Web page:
“Is your husband also…”
People frequently trail off when asking this question after they’ve found out that I am a minister, chaplain, and religious educator. What they’re trying to ask is, “Is your husband also in ministry,” and the fact that people hesitate before finishing their thought makes me believe that they are somewhat uncomfortable with asking it.
But perhaps my answer to their question makes them more uncomfortable: No. He’s not. I am a married female, venturing independently into ministry.
I’ve known lovely couples who minister together but, more often than not, it’s one person in a relationship that’s called to full-time ministry; more often than not, that one person is male. So when that one person is a woman, people – even supportive people – aren’t always sure how to react.
Ministry is this one weird space with expectations that it be a somewhat joint endeavor. Even when only one person in the relationship is the pastor, chaplain, minister, or other church worker, there still seems to be an expectation placed on the other member.
And I’ve been guilty of it, too. I’ve felt confused when a pastor’s spouse wasn’t as warm or sociable as I expected them to be, when a chaplain’s significant other didn’t participate in the life of the chapel.
To my knowledge, my husband has never been asked, “Is your wife also a software engineer?” (Although this perhaps belies a whole other facet of sexism I’m not going to delve into here.) When I was a journalist in my first career, I can’t remember ever getting asked if my husband was also a news reporter. We expect individuals in a marriage to have different interests and even different vocational callings … except when it comes to those serving in ministry.
The expectation for joint involvement runs both ways. It’s there when a woman is the non-ministerial member of the relationship, and it’s there when a man is the non-ministerial member. I think that in either case, we are confronted with sexism, but I can only speak from the experience of being a female minister with a non-ministerial husband.
Yes, most people who have asked me the “is your husband in ministry” question were fully supportive of my seat at the table. They didn’t have bad intentions, but this question presupposes a mindset where I need male support or validation. In this case, discrimination doesn’t stem from bad intentions, it stems from ingrained, systemic practices of inequality and injustice. So a seemingly simple question is not, as it turns out, innocuous.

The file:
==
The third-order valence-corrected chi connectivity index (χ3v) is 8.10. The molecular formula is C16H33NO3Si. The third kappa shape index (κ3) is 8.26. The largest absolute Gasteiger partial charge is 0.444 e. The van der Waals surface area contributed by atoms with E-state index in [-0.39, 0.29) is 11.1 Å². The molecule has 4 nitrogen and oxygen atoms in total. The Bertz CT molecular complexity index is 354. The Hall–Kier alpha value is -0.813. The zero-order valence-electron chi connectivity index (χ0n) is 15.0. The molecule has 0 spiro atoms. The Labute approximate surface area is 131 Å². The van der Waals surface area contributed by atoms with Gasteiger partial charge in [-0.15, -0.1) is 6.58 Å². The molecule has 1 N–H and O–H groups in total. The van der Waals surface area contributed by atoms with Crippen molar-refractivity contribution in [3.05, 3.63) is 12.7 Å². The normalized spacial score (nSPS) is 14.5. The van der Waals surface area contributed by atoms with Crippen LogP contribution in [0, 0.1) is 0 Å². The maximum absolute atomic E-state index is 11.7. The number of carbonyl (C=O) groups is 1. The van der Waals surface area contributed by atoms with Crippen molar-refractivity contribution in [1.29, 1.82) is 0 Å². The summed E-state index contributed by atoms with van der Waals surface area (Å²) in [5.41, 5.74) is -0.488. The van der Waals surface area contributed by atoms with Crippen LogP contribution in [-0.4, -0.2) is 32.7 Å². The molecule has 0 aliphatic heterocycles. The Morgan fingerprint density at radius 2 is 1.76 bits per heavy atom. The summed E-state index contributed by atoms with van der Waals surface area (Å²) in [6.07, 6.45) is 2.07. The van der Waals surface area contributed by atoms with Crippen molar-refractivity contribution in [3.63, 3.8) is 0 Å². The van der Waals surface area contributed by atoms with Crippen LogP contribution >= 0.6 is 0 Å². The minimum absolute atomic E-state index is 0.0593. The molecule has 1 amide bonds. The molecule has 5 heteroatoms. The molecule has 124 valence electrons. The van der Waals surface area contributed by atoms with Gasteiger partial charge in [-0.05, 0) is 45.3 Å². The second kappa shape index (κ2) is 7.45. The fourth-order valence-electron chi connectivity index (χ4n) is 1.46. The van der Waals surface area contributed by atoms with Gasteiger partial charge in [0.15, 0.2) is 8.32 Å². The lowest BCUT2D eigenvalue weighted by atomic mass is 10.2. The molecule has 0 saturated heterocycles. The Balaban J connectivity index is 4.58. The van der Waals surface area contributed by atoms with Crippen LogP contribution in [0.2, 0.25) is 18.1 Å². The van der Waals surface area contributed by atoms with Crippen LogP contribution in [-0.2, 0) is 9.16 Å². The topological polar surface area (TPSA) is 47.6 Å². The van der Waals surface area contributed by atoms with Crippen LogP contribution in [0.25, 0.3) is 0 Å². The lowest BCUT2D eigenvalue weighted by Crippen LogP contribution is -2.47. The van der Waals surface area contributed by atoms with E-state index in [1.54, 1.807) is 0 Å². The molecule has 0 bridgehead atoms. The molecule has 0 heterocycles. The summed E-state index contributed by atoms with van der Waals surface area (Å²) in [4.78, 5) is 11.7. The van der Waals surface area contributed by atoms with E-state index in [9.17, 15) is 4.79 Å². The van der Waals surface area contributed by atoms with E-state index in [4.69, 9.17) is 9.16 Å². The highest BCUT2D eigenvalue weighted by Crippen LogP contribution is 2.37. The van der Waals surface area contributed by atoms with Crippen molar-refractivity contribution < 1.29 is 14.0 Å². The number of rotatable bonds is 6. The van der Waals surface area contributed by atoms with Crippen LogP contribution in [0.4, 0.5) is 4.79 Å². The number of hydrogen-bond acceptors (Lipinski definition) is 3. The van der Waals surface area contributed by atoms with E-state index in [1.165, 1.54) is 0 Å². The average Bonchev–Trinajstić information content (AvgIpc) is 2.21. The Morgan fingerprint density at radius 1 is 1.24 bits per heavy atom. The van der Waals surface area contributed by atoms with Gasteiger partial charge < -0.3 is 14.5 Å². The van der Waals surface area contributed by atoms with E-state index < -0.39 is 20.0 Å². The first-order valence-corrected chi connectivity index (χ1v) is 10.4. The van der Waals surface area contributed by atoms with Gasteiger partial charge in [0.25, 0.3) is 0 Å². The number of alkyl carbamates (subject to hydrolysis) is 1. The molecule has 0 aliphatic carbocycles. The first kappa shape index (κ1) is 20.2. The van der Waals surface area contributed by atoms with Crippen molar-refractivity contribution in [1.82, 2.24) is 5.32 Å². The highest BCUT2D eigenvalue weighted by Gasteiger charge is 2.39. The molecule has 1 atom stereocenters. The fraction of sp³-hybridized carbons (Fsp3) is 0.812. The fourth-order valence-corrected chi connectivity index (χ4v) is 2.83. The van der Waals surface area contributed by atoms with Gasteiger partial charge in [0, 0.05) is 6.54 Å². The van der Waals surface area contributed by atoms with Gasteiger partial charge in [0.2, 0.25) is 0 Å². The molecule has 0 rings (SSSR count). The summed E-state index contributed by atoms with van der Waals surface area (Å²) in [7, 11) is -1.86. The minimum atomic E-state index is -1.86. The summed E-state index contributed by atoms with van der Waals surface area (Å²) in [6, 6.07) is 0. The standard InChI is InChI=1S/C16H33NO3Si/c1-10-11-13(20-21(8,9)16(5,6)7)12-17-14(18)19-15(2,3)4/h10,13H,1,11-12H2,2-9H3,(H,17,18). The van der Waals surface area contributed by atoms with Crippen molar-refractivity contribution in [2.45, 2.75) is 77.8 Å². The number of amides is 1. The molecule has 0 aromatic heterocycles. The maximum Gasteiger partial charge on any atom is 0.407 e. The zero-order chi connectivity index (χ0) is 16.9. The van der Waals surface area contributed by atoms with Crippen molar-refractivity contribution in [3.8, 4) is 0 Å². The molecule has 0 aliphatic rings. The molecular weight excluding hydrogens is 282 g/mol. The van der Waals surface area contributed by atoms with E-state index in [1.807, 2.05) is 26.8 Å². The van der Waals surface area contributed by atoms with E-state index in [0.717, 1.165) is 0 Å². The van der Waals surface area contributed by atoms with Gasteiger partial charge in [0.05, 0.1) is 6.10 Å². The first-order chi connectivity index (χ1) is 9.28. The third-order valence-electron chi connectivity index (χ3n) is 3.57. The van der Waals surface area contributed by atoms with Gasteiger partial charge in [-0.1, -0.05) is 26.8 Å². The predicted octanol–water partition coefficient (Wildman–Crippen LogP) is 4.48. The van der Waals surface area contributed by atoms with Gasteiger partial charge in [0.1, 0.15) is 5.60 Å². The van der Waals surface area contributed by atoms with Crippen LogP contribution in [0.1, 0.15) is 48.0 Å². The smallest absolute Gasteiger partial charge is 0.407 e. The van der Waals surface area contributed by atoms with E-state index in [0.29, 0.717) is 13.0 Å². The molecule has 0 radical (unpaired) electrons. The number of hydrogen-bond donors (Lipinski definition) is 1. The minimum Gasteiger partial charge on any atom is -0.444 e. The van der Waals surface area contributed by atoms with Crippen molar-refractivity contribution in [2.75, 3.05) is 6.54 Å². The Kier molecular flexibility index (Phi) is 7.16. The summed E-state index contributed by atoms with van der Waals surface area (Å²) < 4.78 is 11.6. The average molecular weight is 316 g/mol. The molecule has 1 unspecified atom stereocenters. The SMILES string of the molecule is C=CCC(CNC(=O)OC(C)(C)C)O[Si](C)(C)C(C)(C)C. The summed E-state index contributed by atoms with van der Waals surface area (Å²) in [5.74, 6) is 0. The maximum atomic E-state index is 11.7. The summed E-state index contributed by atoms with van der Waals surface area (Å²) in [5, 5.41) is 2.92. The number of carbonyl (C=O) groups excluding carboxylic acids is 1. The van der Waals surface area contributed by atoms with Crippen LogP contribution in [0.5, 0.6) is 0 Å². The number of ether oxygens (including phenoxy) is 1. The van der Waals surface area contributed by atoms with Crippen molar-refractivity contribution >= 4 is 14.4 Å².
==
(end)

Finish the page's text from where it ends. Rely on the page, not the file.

If we believe (and I do) that there is no sacred or secular divide, that all callings are sacred, fertile ground for ministry, then working in full-time “ministry” shouldn’t be treated differently from ministering full-time at a “secular” job.
We shouldn’t be surprised when two people in a marriage do have different interests, when one of them is vocationally a minister and teacher, and one of them is vocationally a software engineer.
But we are surprised. Why? It’s a numbers game. Even in environments supportive of women’s full inclusion in ministerial leadership, we (as women) are still in the minority. Sometimes we are accompanied in this ministry by our partners; sometimes we are single; and – yes – sometimes we are married to a spouse who is completely uninterested in full-time vocational ministry.
Until the various expressions of women in spiritual leadership begin to become commonplace, we will likely continue to deal with systemic, knee-jerk reactions even from well-intentioned folks.
As I mentioned, the fact that people often let this question trail off indicates their realization – even in the moment – that there’s something potentially unsettling about asking it. So if you’re someone who has asked or would be tempted to ask this question, let it trail off! Recognize your bias, even if it’s unconscious, and address it either in the moment or reflect on it later so you understand where it’s coming from and how to root it out.
On the receiving end, when I’ve been asked this question I let the person trail off till they either conclude the sentence or move on. I let them sit for a second in their own discomfort so they can perhaps realize the undercurrents at work in their thought process. I’m not sadistic, I don’t want them to struggle for the sake of struggling. Rather I do it because it’s my inclination not to just let the moment be. It’s my inclination to move the conversation along and not let it get stuck in awkwardness.
I’ve realized this tendency is rooted in the system I’m trying to upset. It’s rooted in a dis-ease with anything but the status quo. I’ve realized by not giving the person a chance to let their conscious catch up to their subconscious, I’m doing us both a disservice.
So even as we fight a systemic gender imbalance on a larger scale, we can bring practices of equality into our daily lives when it comes to something as simple as asking – or not asking – a question.
Alexis James Waggoner is a theologian, writer, teacher, and founder of The Acropolis Project, an organization dedicated to raising the bar of theological education in communities of faith. She also serves as a chaplain in the Air Force Reserves and is passionate about ministering to women in places where they are often marginalized. She has an M.Div from Union Theological Seminary in New York, a husband of 12 years, and a baby named Junia.
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